L.A. Teachers Win Big and Beat Back Privatizers
In a joyful, rain-drenched strike, 34,000 Los Angeles teachers won things no union has ever won.
They forced Superintendent Austin Beutner, a former investment banker, to accept concessions even on topics he had previously refused even to bargain over.
L.A. will reinstate limits on class size—and for most classes, reduce those limits by four students by 2022.
Despite a pro-charter school board majority, the nation’s second-largest school district agreed to move a board resolution to support a statewide moratorium on new charter schools
It will hire more nurses, librarians, and counselors; reduce standardized testing and random police searches of students; create an immigrant defense fund; and hand budget control of 30 schools over to local communities.
It’s a very different vision from what Beutner had in mind. In November the L.A. Times and Capital & Main had leaked his plan to carve up the district into clusters of schools run like competing stock portfolios. Any school judged to be an underperformer would be sold off like a weak stock.
Teachers were weeping at the mass rally outside City Hall January 22 as United Teachers Los Angeles Secretary and Bargaining Chair Arlene Inouye reviewed the high points of the tentative agreement.
President Alex Caputo-Pearl told the crowd that this strike was "one of the most magnificent demonstrations of collective action that the United States has seen in decades.
"We did not win because of a single leader," he said. "We did not win because of a small group of leaders. We won because you—at 900 schools across the entire city, with parents, with students, with community organizations—you walked the line."
Members returned to their school sites that the afternoon to review the tentative agreement—which was published online in full—discuss it with their co-workers, and vote on whether to accept the deal and return to work the next morning.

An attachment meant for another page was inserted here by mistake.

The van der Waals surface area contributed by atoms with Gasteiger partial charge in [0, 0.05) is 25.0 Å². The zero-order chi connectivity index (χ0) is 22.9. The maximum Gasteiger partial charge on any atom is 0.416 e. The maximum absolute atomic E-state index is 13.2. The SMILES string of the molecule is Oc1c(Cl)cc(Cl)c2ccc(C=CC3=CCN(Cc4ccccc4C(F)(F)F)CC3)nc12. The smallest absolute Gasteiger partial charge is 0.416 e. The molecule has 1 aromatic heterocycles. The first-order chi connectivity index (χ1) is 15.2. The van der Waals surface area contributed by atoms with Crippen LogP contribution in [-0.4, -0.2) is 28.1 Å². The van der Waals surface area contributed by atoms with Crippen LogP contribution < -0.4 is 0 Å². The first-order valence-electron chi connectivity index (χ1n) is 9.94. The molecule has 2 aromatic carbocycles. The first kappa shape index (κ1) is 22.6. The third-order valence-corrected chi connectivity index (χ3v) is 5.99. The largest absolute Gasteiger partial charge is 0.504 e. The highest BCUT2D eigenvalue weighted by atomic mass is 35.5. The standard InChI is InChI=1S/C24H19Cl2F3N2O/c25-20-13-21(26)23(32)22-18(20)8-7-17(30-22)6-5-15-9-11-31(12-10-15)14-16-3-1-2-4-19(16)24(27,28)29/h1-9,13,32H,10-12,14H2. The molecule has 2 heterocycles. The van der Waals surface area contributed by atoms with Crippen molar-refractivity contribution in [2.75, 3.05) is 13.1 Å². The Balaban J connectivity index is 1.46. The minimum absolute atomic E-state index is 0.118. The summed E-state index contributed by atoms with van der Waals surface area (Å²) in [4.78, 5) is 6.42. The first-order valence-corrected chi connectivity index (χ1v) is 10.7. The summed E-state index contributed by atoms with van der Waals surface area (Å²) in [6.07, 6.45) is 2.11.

Some teachers around the city were frustrated at a process they felt was rushed. But members voted a resounding 81 percent yes on the agreement, and returned to their classrooms January 23.
In the face of the union’s demands, the district had cried poverty—it said it was running a deficit. But that didn’t appear to be true, since its reserves were growing each year.
The teachers set out to force the district to put its stockpiled cash into creating the “schools Los Angeles students deserve.”
HOW THEY DID IT
From day one of the strike, huge majorities of teachers showed up at their schools every morning to hold the picket lines, together with parents and students. Then strikers and their supporters headed downtown for rallies that topped 50,000 the first day and kept growing.
The streets were full of joy. All week, everywhere we turned there was singing, dancing, spoken word, brass bands, mariachis. Teachers didn’t let the drenching rain daunt them; they suited up in ponchos, and laminated their song sheets and picket signs.
All across the city, people were talking about the strike and its demands—in coffee shops, on the bus, in stores, at the airport car rental.
In an effort to keep schools open for 600,000 L.A. students, the district brought in scab substitutes from private contractors. It offered current subs more than double their regular wage to work during the strike.
But in L.A., the subs are part of the union. Very few chose to cross the picket lines.
GO ON OFFENSE
L.A. is the biggest U.S. school district with an elected school board. (The biggest district, New York City, and third-biggest, Chicago, are both governed by mayoral appointees.)
Year after year, its school board elections have broken spending records. Corporate education reformers spent $13 million in the last election, most of it coming from the foundations of the Walton family (the owners of Walmart) and Eli Broad, two of the biggest spenders nationally in support of charter schools, vouchers, and privatization.
That money was enough to win them a majority of the seats on the school board. And after the previous superintendent resigned early last year for health reasons, that majority handpicked a superintendent, Beutner.
But as it turned out, a bought and paid for board and superintendent weren’t as powerful as a good old-fashioned strike.
Readers who work in education or the public sector will be familiar with the claim that “the money just isn’t there.” UTLA refused to buy into it, and named the privatization schemes behind it. Rather than retreat or get cautious in the face of corporate attacks, the union went on offense, demanded fully funded public schools, and did the organizing to back up its demands with action.
The teachers won big—and provided us all a model for how to fight back. The victory, said Caputo-Pearl, renewed “the strike not only as the last resort, but as something you do to build a social movement.”